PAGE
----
If you are a Netflix subscriber, you probably know that by using a VPN service, which can even be an extension in the browser, you can have access to the American catalog, which is much more complete than the Brazilian one. The possibility is welcome among users, but not so much among the companies that own the copyright, that would be pressuring the service to block this type of international access.
The blame for closing the siege does not seem to be in Brazil where the service is already established, but Brazilian users can also be affected. The most significant case in Australia; around there, Netflix has not yet been launched, but about 200 thousand people already regularly use the American version of the service.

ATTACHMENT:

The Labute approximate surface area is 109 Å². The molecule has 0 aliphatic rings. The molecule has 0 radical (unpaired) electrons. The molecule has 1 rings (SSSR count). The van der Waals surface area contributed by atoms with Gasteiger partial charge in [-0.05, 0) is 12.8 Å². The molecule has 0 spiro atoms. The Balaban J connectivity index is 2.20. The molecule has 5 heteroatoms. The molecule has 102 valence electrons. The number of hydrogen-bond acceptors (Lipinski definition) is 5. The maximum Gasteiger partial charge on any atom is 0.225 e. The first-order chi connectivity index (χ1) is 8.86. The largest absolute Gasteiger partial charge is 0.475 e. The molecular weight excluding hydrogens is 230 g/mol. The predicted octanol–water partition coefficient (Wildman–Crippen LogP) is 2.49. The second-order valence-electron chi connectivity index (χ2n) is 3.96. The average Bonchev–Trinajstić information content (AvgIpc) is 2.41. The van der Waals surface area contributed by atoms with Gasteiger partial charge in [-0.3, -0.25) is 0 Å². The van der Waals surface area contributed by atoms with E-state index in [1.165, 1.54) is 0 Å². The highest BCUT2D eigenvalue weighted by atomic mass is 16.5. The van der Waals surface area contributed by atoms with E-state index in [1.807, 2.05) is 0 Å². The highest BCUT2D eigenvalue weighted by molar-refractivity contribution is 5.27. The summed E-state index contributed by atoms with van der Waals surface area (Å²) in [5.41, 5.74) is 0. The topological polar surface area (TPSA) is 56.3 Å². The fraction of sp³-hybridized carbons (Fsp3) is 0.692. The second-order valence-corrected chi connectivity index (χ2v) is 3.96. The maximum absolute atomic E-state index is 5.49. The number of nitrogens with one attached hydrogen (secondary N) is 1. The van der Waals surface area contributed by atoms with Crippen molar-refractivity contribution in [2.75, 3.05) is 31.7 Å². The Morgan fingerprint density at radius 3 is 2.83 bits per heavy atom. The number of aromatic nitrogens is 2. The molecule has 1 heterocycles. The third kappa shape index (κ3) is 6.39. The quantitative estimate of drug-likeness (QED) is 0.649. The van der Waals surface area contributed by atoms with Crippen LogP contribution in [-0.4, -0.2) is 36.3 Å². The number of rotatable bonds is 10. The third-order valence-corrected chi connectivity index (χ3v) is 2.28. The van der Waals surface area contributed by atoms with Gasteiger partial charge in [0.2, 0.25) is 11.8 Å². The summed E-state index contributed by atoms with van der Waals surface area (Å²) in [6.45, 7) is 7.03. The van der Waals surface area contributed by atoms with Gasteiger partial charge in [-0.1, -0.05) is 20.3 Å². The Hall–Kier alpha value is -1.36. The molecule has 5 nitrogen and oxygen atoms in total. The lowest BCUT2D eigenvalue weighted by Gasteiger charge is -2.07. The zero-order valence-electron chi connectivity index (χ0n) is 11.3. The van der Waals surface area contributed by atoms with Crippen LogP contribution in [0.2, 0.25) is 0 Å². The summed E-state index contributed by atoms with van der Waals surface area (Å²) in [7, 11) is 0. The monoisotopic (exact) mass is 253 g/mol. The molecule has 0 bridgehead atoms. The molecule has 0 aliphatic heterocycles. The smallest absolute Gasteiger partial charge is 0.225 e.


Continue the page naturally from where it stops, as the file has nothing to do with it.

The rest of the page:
Simon Bush, CEO of AHEDA, a group that represents big companies like 20th Century Fox, Warner, Universal, Sony and other big companies, says that some of these companies are already lobbying for a ban. However, he does not say which ones are involved.
The problem with this is that, in case it works, due to the way VPNs work, users worldwide will be unable to access the service using a network. That includes even Americans who pay for the legitimate service and prefer to browse securely using a VPN.
Distributors say that because of these unauthorized international accesses, they lose revenue from licenses. In the Australian case, there are even alternatives like QuickFlix, which works in a similar way, that would generate revenue, but locals prefer to ignore it.